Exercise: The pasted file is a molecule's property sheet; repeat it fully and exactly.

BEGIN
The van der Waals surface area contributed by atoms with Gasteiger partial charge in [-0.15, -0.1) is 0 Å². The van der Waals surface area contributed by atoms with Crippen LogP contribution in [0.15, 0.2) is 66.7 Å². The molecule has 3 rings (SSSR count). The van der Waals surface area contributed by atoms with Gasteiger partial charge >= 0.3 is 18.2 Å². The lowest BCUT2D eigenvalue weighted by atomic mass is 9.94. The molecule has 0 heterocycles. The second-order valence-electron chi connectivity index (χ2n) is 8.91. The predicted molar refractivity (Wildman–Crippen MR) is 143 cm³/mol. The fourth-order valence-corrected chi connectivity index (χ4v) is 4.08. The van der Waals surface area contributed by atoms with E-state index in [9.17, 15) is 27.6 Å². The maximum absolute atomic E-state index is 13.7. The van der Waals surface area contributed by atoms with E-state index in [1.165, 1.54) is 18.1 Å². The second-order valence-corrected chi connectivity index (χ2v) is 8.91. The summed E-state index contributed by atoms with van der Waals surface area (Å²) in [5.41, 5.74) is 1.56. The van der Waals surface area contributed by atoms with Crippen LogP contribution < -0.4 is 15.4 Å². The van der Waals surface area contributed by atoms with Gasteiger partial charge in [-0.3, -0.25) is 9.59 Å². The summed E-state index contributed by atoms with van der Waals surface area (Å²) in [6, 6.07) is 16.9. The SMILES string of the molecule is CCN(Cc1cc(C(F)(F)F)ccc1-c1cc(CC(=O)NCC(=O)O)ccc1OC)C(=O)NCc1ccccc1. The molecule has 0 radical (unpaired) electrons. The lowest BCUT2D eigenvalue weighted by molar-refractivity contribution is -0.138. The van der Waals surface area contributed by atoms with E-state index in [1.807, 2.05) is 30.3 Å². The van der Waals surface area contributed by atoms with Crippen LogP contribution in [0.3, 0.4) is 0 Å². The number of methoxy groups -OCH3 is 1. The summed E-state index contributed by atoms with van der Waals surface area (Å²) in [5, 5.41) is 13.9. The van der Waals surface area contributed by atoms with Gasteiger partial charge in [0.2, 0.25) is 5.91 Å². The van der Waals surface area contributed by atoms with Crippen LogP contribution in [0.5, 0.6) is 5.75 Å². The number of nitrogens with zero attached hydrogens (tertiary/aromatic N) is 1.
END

The van der Waals surface area contributed by atoms with Gasteiger partial charge in [-0.15, -0.1) is 0 Å². The van der Waals surface area contributed by atoms with Crippen LogP contribution in [0.15, 0.2) is 66.7 Å². The molecule has 3 rings (SSSR count). The van der Waals surface area contributed by atoms with Gasteiger partial charge >= 0.3 is 18.2 Å². The lowest BCUT2D eigenvalue weighted by atomic mass is 9.94. The molecule has 0 heterocycles. The second-order valence-electron chi connectivity index (χ2n) is 8.91. The predicted molar refractivity (Wildman–Crippen MR) is 143 cm³/mol. The fourth-order valence-corrected chi connectivity index (χ4v) is 4.08. The van der Waals surface area contributed by atoms with E-state index in [9.17, 15) is 27.6 Å². The maximum absolute atomic E-state index is 13.7. The van der Waals surface area contributed by atoms with E-state index in [1.165, 1.54) is 18.1 Å². The second-order valence-corrected chi connectivity index (χ2v) is 8.91. The summed E-state index contributed by atoms with van der Waals surface area (Å²) in [5.41, 5.74) is 1.56. The van der Waals surface area contributed by atoms with Crippen LogP contribution < -0.4 is 15.4 Å². The van der Waals surface area contributed by atoms with Gasteiger partial charge in [-0.3, -0.25) is 9.59 Å². The summed E-state index contributed by atoms with van der Waals surface area (Å²) in [6, 6.07) is 16.9. The SMILES string of the molecule is CCN(Cc1cc(C(F)(F)F)ccc1-c1cc(CC(=O)NCC(=O)O)ccc1OC)C(=O)NCc1ccccc1. The molecule has 0 radical (unpaired) electrons. The lowest BCUT2D eigenvalue weighted by molar-refractivity contribution is -0.138. The van der Waals surface area contributed by atoms with E-state index in [1.807, 2.05) is 30.3 Å². The van der Waals surface area contributed by atoms with Crippen LogP contribution in [0.3, 0.4) is 0 Å². The number of methoxy groups -OCH3 is 1. The summed E-state index contributed by atoms with van der Waals surface area (Å²) in [5, 5.41) is 13.9. The van der Waals surface area contributed by atoms with Gasteiger partial charge in [0.2, 0.25) is 5.91 Å². The van der Waals surface area contributed by atoms with Crippen LogP contribution in [0.5, 0.6) is 5.75 Å². The number of nitrogens with zero attached hydrogens (tertiary/aromatic N) is 1.